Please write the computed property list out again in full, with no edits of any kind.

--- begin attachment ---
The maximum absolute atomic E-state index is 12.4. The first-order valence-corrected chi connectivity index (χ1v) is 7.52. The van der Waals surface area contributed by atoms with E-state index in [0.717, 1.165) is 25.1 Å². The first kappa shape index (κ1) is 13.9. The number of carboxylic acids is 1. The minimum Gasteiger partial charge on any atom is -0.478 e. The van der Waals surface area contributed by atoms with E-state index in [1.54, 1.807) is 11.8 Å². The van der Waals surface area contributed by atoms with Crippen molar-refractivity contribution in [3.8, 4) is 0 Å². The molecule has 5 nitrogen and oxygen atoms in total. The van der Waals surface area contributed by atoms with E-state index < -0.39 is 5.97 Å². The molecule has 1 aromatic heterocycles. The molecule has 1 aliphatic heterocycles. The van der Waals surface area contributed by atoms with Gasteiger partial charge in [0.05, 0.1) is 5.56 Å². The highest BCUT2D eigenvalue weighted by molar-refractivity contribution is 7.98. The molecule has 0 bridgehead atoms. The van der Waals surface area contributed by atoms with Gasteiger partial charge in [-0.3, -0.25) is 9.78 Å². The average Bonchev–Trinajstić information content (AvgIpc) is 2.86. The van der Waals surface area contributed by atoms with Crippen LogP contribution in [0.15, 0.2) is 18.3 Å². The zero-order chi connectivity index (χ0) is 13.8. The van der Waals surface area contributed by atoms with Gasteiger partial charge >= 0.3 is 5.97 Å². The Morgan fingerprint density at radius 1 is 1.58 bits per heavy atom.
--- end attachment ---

The maximum absolute atomic E-state index is 12.4. The first-order valence-corrected chi connectivity index (χ1v) is 7.52. The van der Waals surface area contributed by atoms with E-state index in [0.717, 1.165) is 25.1 Å². The first kappa shape index (κ1) is 13.9. The number of carboxylic acids is 1. The minimum Gasteiger partial charge on any atom is -0.478 e. The van der Waals surface area contributed by atoms with E-state index in [1.54, 1.807) is 11.8 Å². The van der Waals surface area contributed by atoms with Crippen molar-refractivity contribution in [3.8, 4) is 0 Å². The molecule has 5 nitrogen and oxygen atoms in total. The van der Waals surface area contributed by atoms with E-state index < -0.39 is 5.97 Å². The molecule has 1 aromatic heterocycles. The molecule has 1 aliphatic heterocycles. The van der Waals surface area contributed by atoms with Gasteiger partial charge in [0.05, 0.1) is 5.56 Å². The highest BCUT2D eigenvalue weighted by molar-refractivity contribution is 7.98. The molecule has 0 bridgehead atoms. The van der Waals surface area contributed by atoms with Gasteiger partial charge in [-0.3, -0.25) is 9.78 Å². The average Bonchev–Trinajstić information content (AvgIpc) is 2.86. The van der Waals surface area contributed by atoms with Crippen LogP contribution in [0.15, 0.2) is 18.3 Å². The zero-order chi connectivity index (χ0) is 13.8. The van der Waals surface area contributed by atoms with Gasteiger partial charge >= 0.3 is 5.97 Å². The Morgan fingerprint density at radius 1 is 1.58 bits per heavy atom.